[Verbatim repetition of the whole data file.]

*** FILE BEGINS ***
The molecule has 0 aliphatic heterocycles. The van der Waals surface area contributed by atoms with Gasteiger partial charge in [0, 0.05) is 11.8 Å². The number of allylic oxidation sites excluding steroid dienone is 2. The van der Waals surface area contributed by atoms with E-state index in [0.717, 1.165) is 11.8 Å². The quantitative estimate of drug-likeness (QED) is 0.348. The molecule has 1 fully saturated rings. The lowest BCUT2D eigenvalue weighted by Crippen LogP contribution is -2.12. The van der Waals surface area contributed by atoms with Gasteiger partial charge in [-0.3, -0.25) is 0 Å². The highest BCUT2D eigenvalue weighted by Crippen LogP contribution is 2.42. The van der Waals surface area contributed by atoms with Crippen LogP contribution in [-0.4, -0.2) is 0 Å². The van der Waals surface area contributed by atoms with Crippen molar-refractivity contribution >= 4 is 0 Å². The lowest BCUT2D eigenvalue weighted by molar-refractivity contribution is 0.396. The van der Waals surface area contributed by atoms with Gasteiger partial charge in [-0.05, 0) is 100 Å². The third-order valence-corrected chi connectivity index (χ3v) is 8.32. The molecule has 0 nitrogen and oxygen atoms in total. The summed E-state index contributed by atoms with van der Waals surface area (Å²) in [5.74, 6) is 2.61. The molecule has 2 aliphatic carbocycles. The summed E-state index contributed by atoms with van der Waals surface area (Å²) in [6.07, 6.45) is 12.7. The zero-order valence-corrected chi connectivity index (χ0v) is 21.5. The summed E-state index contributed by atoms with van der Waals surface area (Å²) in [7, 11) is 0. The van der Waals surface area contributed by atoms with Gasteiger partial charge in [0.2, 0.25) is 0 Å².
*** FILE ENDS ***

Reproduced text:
The molecule has 0 aliphatic heterocycles. The van der Waals surface area contributed by atoms with Gasteiger partial charge in [0, 0.05) is 11.8 Å². The number of allylic oxidation sites excluding steroid dienone is 2. The van der Waals surface area contributed by atoms with E-state index in [0.717, 1.165) is 11.8 Å². The quantitative estimate of drug-likeness (QED) is 0.348. The molecule has 1 fully saturated rings. The lowest BCUT2D eigenvalue weighted by Crippen LogP contribution is -2.12. The van der Waals surface area contributed by atoms with Gasteiger partial charge in [-0.3, -0.25) is 0 Å². The highest BCUT2D eigenvalue weighted by Crippen LogP contribution is 2.42. The van der Waals surface area contributed by atoms with Crippen LogP contribution in [-0.4, -0.2) is 0 Å². The van der Waals surface area contributed by atoms with Crippen molar-refractivity contribution >= 4 is 0 Å². The lowest BCUT2D eigenvalue weighted by molar-refractivity contribution is 0.396. The van der Waals surface area contributed by atoms with Gasteiger partial charge in [-0.05, 0) is 100 Å². The third-order valence-corrected chi connectivity index (χ3v) is 8.32. The molecule has 0 nitrogen and oxygen atoms in total. The summed E-state index contributed by atoms with van der Waals surface area (Å²) in [5.74, 6) is 2.61. The molecule has 2 aliphatic carbocycles. The summed E-state index contributed by atoms with van der Waals surface area (Å²) in [6.07, 6.45) is 12.7. The zero-order valence-corrected chi connectivity index (χ0v) is 21.5. The summed E-state index contributed by atoms with van der Waals surface area (Å²) in [7, 11) is 0. The van der Waals surface area contributed by atoms with Gasteiger partial charge in [0.2, 0.25) is 0 Å².